“Marijuana Johnson [...] have a real creative flair for writing highly energetic and anthemic songs that capture the rebellious nature of Punk Rock, Doom Metal and Stoner Metal in one gloriously addictive riff-fueled package.” - Steve Howe
“ These guys from Ohio fill us with intoxicating smoke between fuzz mists. The bridge between the diffuse desert riffs is combined with the hard rock of the 70's, adorned with moments of blues more typical of ZZ TOP. Think of a planetary conjunction of bands like Texas' WO FAT or LO-PAN . Songs that catch us between their jaws to shake us with virulence with their huge sound and showing that the trio believes in what they are doing.” - Roberto Lucas
“The Marijuana Johnson three know the deal and probably every dealer in your home town. But will this little Gem only entertain the Natural Born Pot Smokers? Hell no, this is for every skater loving punk, for every punk loving hardrocker and every hardrocking metalhead. Cause it’s got all the goods and the bag is full of the pure stuff; so no seeds, no stems and no sticks! No stress! Just pure Gem City Kush!” - JK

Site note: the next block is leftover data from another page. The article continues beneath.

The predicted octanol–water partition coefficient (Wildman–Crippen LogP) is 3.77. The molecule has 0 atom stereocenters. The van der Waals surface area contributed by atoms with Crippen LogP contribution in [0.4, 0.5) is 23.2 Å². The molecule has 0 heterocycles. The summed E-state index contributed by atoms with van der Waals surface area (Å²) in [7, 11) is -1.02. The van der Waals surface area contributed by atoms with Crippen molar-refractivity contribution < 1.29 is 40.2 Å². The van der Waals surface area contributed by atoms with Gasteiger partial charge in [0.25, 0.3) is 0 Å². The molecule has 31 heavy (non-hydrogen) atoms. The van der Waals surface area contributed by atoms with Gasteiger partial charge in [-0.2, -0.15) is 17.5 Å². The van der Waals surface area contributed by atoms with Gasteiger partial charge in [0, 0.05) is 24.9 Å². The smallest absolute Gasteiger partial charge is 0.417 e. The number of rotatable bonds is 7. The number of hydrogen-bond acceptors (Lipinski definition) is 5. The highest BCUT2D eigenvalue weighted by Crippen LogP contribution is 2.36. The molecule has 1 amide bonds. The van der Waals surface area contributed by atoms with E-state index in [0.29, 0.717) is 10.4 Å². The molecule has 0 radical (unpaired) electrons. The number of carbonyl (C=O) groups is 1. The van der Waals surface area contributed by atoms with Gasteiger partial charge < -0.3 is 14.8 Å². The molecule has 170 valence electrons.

Marijuana Johnson plays stoner rock with a deep emphasis on grooving riffs and good times. While the band has gone through various line-up changes over the years, the current three-piece lineup of Ashley Ashbrook (guitar/vocals), Elliott Harrell (drums), and Matt Clark (bass) finds the band at its heaviest and most musically diverse point. After the release of 2010's full-length Green Hit and a handful of EPs—including the 2020 compilation of older and unreleased material, B.Hawkwind—the Dayton, Ohio-based trio unleashed their latest album of crushing tone and stoner abandon: Gem City Kush.
Gem City Kush is in part a love letter to their hometown (known as the Gem City) and the album's first track, “This Smoke,” makes quick work of adding a layer of funk-fueled grooves atop lyrics which push to shine a light on the inclusive nature of cannabis culture and the resilience of Dayton. But Gem City Kush doesn't hold back on bringing the thunder, either. Tracks like the over-the-ZZ-Top “Kush” and the doomy, weed-fantasy album closer “Smoke Signals” present a band who are just getting started on something new.